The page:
An inspiring group of amputees is finding balance and getting back in the stride of their lives; all because of two local doctors with a revolutionary dream to create a fully computerized prosthetic.
I had the chance to take the first steps as these patients bridge the gap between mobility and immobility.
"I'm 48-years-old, I want to walk. I want to go back to work, at least part time, I still have a life out there," MaryJane said, full of vigor and hope.
MaryJane Vachon was born with Polio, bound by leg-braces and wheelchairs. In 2004, she became an amputee.
"It was very traumatic to have to go to an above knee amputation. It's difficult walking, more strain on the heart."
Traditional prosthetics simply did not work.
"Never could walk, always felt it was so heavy. I went to physical therapy, but got to a point, at times, I could walk with one crutch, but it wasn't a very long distance."
Then she found Symmetry.
"It has, I believe, truly revolutionized the practice of prosthetics," Dr. David Alford said.
The dictionary defines symmetry as a form of balance. Whether it's playing ball with your kids again or the simple act of walking down the stairs, this local company puts your life back in balance.
"I put it on and oh my God," MaryJane cried, "this is just amazing and I actually walked out of here pushing my wheelchair."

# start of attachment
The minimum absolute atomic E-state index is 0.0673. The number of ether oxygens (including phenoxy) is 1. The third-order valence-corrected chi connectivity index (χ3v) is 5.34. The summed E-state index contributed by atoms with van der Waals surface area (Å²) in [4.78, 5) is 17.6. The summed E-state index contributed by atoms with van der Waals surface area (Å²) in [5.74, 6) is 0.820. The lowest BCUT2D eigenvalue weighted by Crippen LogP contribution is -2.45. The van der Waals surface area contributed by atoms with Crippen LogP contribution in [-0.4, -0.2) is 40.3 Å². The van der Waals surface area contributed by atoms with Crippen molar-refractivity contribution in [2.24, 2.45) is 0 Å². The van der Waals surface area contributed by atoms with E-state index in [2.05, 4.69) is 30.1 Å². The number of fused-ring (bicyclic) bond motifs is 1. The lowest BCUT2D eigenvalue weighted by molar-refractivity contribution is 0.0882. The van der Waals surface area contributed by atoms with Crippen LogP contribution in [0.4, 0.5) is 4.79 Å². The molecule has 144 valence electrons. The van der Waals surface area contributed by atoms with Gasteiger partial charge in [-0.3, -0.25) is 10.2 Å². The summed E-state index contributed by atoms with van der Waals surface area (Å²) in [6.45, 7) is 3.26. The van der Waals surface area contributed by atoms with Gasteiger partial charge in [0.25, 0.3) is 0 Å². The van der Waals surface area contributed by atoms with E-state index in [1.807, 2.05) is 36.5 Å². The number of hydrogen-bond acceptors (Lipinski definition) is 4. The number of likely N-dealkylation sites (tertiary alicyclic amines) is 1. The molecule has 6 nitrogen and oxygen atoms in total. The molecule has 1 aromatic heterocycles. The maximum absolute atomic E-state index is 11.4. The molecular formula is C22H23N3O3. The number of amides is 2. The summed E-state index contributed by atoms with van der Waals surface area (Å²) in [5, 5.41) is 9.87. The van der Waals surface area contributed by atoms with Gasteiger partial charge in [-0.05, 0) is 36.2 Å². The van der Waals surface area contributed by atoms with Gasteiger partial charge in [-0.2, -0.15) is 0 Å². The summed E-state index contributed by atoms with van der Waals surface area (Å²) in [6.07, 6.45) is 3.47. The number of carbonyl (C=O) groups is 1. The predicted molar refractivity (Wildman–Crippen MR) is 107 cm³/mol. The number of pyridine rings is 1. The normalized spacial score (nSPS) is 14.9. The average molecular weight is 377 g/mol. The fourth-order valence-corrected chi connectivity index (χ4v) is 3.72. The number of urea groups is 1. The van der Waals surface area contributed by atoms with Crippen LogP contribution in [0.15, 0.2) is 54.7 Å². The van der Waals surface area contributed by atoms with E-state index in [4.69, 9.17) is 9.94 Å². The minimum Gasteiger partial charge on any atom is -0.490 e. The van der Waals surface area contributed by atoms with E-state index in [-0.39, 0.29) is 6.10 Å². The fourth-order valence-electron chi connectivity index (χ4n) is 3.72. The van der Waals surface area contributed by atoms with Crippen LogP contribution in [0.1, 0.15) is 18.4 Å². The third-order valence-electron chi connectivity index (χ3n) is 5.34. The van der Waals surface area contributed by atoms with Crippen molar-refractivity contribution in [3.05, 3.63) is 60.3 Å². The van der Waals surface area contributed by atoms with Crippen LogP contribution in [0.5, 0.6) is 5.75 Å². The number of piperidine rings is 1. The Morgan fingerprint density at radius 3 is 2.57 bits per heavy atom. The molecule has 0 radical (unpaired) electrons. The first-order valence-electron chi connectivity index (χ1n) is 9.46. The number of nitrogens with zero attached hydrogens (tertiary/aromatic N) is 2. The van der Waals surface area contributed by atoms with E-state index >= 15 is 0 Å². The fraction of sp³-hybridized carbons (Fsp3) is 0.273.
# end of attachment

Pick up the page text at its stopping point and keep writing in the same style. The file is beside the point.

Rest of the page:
MaryJane isn't the only success story of this Wiregrass enterprise, 15 years ago, Sgt. 1st Class Dana Bowman, a decorated member of the U.S. Army's Golden Knights lost both legs in a mid-air collision.
"He has tried every know device to wear and came to Dothan to find the very best in the world," Dr. Alford said.
Nine months later, Sgt. Bowman became the first double-amputee to re-enlist. Since then he's completed more than 1,000 jumps.
"To be able to improve on that quality of life for someone who was so handicapped, it has been very gratifying," Dr. Alford said.
"They are wonderful. I couldn't speak enough about these people and what they've done," MaryJane said. "It's really amazing that I'm walking...I'm ready to roll! I'm ready to get up on that floor and I'm going to dance," she said.
The doctors of Symmetry work with patients' insurance and absorb all additional cost, making sure people like Vachon and Sgt. Bowman never pay a penny for their prosthetic.